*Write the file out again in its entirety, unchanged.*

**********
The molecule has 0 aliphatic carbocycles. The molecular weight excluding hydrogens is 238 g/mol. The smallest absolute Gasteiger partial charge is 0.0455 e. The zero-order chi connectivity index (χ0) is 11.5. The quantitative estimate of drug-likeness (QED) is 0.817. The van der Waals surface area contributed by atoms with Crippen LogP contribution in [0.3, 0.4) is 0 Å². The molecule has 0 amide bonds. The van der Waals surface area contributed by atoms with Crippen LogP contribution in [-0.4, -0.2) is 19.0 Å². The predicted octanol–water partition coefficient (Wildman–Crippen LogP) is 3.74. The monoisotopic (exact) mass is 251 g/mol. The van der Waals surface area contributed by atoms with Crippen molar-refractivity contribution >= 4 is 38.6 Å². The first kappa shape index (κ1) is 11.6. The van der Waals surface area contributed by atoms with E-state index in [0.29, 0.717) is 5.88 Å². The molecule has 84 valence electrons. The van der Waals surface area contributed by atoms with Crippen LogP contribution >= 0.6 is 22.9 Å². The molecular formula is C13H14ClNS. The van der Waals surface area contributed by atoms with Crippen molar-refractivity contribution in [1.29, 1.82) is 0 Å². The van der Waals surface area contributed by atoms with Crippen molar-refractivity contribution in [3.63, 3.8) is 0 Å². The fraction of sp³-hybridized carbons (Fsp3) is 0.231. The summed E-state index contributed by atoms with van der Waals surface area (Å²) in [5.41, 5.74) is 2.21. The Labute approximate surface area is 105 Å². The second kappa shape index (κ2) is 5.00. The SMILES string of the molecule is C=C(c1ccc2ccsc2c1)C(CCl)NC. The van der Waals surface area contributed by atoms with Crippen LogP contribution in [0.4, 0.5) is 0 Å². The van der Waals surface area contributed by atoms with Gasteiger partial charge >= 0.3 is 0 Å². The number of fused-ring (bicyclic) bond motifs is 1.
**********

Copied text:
The molecule has 0 aliphatic carbocycles. The molecular weight excluding hydrogens is 238 g/mol. The smallest absolute Gasteiger partial charge is 0.0455 e. The zero-order chi connectivity index (χ0) is 11.5. The quantitative estimate of drug-likeness (QED) is 0.817. The van der Waals surface area contributed by atoms with Crippen LogP contribution in [0.3, 0.4) is 0 Å². The molecule has 0 amide bonds. The van der Waals surface area contributed by atoms with Crippen LogP contribution in [-0.4, -0.2) is 19.0 Å². The predicted octanol–water partition coefficient (Wildman–Crippen LogP) is 3.74. The monoisotopic (exact) mass is 251 g/mol. The van der Waals surface area contributed by atoms with Crippen molar-refractivity contribution >= 4 is 38.6 Å². The first kappa shape index (κ1) is 11.6. The van der Waals surface area contributed by atoms with E-state index in [0.29, 0.717) is 5.88 Å². The molecule has 84 valence electrons. The van der Waals surface area contributed by atoms with Crippen LogP contribution >= 0.6 is 22.9 Å². The molecular formula is C13H14ClNS. The van der Waals surface area contributed by atoms with Crippen molar-refractivity contribution in [1.29, 1.82) is 0 Å². The van der Waals surface area contributed by atoms with Crippen molar-refractivity contribution in [3.63, 3.8) is 0 Å². The fraction of sp³-hybridized carbons (Fsp3) is 0.231. The summed E-state index contributed by atoms with van der Waals surface area (Å²) in [5.41, 5.74) is 2.21. The Labute approximate surface area is 105 Å². The second kappa shape index (κ2) is 5.00. The SMILES string of the molecule is C=C(c1ccc2ccsc2c1)C(CCl)NC. The van der Waals surface area contributed by atoms with Crippen LogP contribution in [0.4, 0.5) is 0 Å². The van der Waals surface area contributed by atoms with Gasteiger partial charge >= 0.3 is 0 Å². The number of fused-ring (bicyclic) bond motifs is 1.